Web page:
History as Past Ethics: An Introduction to the History of Morals

By Philip Van Ness Myers | Go to book overview

CHAPTER XI
ROMAN MORALS: AN IDEAL OF CIVIC DUTY

I. INSTITUTIONS AND CONDITIONS OF LIFE DETERMINING THE EARLY MORAL TYPE

The family in early Rome may more unreservedly be pronounced a seed plot of morals than in the case of any other ancient people save the Chinese. It was ancestor worship which made it such a nursery of morality, for the cult of ancestors made the family a group of co-worshipers about the domestic hearth. This worship purified and braced morality, since the tutelary spirits were believed to watch over the morals of the family and to punish wrongdoing. No impure act could be committed in the presence of the chaste hearth fire, and no one guilty of unexpiated crime dared to come into its presence.1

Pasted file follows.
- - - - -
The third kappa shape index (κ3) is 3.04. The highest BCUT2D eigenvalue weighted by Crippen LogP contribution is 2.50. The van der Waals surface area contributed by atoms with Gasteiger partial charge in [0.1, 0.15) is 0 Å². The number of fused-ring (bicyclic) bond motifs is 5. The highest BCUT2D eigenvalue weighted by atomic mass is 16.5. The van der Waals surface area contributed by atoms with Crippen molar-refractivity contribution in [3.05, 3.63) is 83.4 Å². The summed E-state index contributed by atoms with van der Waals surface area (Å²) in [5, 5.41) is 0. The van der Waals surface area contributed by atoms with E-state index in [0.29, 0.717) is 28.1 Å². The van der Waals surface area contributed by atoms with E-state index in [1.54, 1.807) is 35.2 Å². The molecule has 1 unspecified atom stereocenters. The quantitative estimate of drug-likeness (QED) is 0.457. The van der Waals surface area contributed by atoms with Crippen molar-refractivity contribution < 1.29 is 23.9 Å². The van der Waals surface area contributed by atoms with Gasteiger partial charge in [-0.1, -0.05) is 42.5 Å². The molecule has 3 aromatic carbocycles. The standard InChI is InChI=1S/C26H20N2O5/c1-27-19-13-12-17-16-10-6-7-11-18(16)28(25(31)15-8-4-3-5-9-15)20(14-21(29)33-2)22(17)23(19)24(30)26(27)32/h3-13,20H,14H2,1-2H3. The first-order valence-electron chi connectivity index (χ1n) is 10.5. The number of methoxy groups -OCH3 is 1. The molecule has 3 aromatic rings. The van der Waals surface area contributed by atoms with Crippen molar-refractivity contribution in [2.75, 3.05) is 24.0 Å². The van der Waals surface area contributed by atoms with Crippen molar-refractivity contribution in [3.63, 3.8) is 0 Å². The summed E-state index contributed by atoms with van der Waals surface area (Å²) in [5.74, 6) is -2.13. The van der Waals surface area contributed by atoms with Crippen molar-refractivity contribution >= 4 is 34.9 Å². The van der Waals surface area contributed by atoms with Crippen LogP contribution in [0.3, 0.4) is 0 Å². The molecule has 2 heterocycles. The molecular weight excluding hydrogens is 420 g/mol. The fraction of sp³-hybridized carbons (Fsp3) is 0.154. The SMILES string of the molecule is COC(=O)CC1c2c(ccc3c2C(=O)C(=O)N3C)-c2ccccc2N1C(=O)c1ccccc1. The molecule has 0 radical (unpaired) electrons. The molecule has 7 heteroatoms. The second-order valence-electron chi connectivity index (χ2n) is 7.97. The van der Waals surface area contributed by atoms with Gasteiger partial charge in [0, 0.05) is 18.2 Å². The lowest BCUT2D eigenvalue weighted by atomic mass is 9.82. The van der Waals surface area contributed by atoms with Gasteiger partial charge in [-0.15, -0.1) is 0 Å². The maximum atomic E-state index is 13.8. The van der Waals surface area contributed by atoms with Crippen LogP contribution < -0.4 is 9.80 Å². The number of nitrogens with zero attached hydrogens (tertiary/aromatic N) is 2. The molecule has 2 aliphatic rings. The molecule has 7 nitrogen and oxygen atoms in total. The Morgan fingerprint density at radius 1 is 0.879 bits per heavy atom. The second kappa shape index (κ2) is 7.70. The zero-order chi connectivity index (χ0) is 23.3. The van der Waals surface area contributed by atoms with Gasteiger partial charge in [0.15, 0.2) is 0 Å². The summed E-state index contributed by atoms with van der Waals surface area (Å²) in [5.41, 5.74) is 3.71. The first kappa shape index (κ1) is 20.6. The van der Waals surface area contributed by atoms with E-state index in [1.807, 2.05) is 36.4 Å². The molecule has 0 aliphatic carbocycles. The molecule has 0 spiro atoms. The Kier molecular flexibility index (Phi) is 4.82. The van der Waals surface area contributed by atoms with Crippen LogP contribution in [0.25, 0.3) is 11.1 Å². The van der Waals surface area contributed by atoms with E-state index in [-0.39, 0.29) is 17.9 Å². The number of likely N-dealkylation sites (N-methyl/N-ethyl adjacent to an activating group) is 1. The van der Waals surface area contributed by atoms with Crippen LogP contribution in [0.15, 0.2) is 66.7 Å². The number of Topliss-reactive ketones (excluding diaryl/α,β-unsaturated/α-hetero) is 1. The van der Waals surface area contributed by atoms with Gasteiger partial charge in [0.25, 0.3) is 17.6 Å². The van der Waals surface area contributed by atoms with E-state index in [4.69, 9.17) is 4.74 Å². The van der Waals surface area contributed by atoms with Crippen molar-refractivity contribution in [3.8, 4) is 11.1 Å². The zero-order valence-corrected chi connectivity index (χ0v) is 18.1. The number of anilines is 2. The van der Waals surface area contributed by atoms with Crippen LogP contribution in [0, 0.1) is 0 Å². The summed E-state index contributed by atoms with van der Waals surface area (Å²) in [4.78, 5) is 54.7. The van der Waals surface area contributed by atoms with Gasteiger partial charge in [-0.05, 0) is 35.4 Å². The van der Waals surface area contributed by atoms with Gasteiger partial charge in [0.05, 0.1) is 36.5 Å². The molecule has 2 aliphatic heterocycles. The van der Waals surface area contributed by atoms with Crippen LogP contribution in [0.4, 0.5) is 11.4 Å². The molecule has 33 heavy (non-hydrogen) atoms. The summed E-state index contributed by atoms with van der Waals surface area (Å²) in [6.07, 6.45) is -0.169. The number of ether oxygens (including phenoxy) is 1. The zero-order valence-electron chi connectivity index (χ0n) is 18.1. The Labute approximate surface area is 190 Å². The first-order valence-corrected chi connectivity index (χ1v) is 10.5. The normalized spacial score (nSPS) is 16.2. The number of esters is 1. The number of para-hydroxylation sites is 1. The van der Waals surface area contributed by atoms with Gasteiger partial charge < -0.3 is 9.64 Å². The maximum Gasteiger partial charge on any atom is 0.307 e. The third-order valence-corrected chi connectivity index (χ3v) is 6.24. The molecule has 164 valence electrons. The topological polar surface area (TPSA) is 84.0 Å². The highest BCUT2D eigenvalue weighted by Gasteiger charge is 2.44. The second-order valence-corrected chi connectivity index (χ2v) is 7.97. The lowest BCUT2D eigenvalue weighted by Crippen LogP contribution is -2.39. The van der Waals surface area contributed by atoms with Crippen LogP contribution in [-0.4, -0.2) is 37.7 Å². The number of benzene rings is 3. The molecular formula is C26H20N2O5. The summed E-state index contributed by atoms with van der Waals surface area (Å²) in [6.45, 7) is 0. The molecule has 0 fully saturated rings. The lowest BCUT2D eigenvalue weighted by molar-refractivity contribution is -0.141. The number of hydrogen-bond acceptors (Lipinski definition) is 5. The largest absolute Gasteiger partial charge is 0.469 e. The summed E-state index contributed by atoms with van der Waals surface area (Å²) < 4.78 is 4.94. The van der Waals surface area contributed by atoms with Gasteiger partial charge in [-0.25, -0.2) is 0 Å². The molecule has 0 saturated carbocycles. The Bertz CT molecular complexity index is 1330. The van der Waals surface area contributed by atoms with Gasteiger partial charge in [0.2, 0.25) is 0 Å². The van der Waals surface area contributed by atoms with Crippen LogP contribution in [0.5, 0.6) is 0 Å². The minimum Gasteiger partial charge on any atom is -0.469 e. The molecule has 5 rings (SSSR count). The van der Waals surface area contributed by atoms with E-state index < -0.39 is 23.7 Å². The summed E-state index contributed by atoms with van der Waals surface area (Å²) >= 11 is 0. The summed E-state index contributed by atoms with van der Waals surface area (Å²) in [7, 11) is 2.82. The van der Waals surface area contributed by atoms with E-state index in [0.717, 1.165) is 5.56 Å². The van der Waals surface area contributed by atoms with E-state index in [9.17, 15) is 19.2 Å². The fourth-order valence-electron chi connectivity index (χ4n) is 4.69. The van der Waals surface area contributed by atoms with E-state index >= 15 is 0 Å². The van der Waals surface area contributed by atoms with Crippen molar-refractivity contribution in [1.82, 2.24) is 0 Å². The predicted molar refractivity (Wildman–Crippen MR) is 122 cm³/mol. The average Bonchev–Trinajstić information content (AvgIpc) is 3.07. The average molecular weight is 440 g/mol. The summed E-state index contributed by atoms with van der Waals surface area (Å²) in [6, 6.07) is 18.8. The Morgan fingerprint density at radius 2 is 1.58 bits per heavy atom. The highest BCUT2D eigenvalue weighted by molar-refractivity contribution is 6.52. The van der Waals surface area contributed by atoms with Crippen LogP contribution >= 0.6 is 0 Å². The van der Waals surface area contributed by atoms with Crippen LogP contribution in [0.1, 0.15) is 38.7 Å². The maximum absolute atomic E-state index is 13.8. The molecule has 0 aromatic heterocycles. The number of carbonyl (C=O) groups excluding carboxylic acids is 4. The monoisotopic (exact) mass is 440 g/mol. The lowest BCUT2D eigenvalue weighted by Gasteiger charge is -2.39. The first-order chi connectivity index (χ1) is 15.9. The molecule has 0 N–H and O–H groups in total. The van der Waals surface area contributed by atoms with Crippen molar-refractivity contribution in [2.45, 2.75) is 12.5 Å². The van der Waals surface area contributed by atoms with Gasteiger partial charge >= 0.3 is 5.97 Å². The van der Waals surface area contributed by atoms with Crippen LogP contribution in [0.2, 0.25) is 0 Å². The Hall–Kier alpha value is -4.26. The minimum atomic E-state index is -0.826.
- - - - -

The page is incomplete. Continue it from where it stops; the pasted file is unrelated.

The Roman family: ancestor worship and the patria potestas

But it was in constituting the father the high priest of the family group that this domestic worship exercised its greatest influence upon early Roman morality. It gave a religious sanction to the fatfier's authority and made the pattia potestas for many centuries a molding force in the moral life of the Roman people.2 A little further on we shall see how, in the atmosphere of the home thus constituted, was fostered in the youth the virtues of submission to rightful authority,

____________________
1
Coulanges, The Ancient City, ii, 9.
2
The authority of the father over each and every member of the family was legally absolute, extending to life and death. Not until late in the Empire did the law forbid fathers to kill their grown-up children or to sell them as slaves. Cf. McKenzie, Studies in Roman Law, 6th ed., p. 141; and Sohm, Institutes ( 1900), p. 53.

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